Aromatherapy dates back to prehistoric times when Juniper berries were used as an antiseptic and a food flavouring. Evidence shows that plants and herbs have been used for centuries by civilisations for medicinal, culinary and cosmetic purposes.
The Egyptians used plant resins and oils during the mummification process. Myrrh was used during embalming and jars of Frankincense have also been found in tombs. The Kyphi incense included fragrant oils such as Juniper, Frankincense, Myrrh, Lemongrass and Cardamom. Frankincense, Benzoin and Myrrh were regarded so highly that in some cases they were considered more valuable than gold.
Both China and India have a long history of using plants and herbs as medicine; Chinese physicians used Sandalwood to treat cholera. The earliest record, called the 'Yellow Emperors Book of Internal Medicine' dates back more than 2000 years B.C. Chinese medicine is still used today throughout the world ranging from Herbalism to Shiatsu.
Traditional Indian herbal medicine - Ayurvedic medicine - is aimed at treating the entire body - physical, mind and spirit. History shows us that India used Sandalwood to heal wounds and it was also burned for exorcism rites.
The Ancient Greeks obtained much of their knowledge on the use of plants in medicine from the Egyptians. The Greek physician Hippocrates used Chamomile as a way of reducing fever and recommended daily massage with aromatic herbs for general good health. Another Greek physician, Galen, recommended the use of Cypress to ease stomach complaints.
During the Medieval period a Persian physician and philosopher Avicenna discovered the process of distillation. Not only is he acknowledged as contributing a great deal to both past and present medicine but he documented detailed instructions on massage and how to use plants and essential oils to aid good health.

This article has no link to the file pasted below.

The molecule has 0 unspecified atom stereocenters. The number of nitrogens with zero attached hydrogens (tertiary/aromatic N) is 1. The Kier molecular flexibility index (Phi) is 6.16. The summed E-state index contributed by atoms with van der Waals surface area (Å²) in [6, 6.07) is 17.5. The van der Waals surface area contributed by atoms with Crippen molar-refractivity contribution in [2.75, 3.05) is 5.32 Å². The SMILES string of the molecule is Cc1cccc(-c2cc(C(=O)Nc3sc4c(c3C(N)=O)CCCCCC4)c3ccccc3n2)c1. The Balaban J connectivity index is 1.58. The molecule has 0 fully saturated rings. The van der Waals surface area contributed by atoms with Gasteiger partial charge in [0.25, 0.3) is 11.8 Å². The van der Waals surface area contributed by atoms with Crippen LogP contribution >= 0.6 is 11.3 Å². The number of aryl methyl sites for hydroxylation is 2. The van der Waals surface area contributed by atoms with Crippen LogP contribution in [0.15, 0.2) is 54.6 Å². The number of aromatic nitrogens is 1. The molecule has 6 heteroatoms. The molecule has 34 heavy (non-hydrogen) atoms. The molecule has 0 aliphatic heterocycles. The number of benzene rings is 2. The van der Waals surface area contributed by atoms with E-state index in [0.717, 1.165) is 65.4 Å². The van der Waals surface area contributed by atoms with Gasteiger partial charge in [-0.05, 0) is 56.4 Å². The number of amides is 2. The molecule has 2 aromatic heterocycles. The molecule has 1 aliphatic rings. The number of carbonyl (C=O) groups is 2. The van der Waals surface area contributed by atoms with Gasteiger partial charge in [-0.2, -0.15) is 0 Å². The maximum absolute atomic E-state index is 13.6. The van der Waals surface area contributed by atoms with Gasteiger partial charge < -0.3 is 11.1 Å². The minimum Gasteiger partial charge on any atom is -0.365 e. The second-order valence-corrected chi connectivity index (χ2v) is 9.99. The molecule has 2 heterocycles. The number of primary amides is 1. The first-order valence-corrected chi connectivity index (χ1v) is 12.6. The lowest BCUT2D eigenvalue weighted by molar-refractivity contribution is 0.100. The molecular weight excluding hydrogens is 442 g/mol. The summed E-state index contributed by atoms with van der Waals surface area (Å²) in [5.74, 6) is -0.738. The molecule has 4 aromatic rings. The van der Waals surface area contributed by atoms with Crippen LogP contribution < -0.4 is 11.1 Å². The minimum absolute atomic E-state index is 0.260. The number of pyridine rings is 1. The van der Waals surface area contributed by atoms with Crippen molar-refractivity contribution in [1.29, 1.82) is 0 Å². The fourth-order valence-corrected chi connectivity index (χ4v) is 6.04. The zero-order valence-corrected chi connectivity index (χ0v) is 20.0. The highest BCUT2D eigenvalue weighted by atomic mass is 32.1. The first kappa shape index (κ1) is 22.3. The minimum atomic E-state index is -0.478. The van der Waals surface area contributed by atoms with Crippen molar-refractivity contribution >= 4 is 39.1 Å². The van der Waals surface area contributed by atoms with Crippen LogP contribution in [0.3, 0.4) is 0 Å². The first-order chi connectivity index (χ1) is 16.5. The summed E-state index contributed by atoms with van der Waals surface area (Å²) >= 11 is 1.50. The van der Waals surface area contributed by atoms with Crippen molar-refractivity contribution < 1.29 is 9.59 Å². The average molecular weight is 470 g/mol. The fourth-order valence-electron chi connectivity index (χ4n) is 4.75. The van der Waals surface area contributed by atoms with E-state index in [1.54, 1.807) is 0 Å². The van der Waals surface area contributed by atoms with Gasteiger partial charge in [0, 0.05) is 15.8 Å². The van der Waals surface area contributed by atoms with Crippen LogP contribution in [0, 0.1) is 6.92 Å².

European knights returning from the Crusades brought back information and the benefits of using plants and herbs to treat ailments. Bergamot was used in Italian folk medicine and in England, Frankincense and Benzoin were used to make Friar's Balsam for respiratory and skin conditions.
Herbal remedies and essential oils were classed as the medicine of the people as the women of the household would make these remedies for their families.
In 1649, the English physician Nicholas Culpeper published his herbal that became a standard reference for plant remedies. Later during the Great Plague, physicians, and apothecaries wore masks filled with herbs and spices to protect then from the disease.
In the 18th Century apothecaries started to add essential oils to their herbal remedies and Eau de Cologne was invented containing Rosemary, Bergamot, Neroli and Lavender essential oils.
Bridal headdresses in Victorian England were made of Neroli blossom to calm the brides nerves and also represent purity.
In 1910, a French chemist and perfumier Rene Maurice Gattefosse was working in his laboratory when he burnt his hand and stuck it in a vat of lavender oil and rediscovered the healing properties of lavender oil. Following this Gattefosse went on to treat soldiers with essential oils in military hospitals during World War 1. He began to research and experiment using essential oils and reported his findings in a scientific paper in 1928. This is where the term "Aromatherapy" was first used.
Another scientist Dr Jean Valnet continued the research into the antiseptic and healing properties of essential oils by using the oils to treat battle wounds during the Indochina War. Valnet's work established aromatherapy as a therapy.
An Austrian biochemist, Marguerite Maury, followed the work of Valnet and discovered that when she applied the essential oils to the skin, the oils were absorbed. Maury brought massage treatments using essential oils to the UK and in 1961 the Secret of Life and Youth was published that pioneered the modern use of essential oils in massage.
Since 1994 we at Absolute Aromas have been committed to preserving the teachings of Gattefosse, Maury and their predecessors whilst helping to lead Aromatherapy into the 21st Century. Our ethos of only using fresh, organic, natural ingredients for our oils is what drives us to create new and exciting products, as well as perfecting the ancient recipes still in use today. Hippocrates would be proud!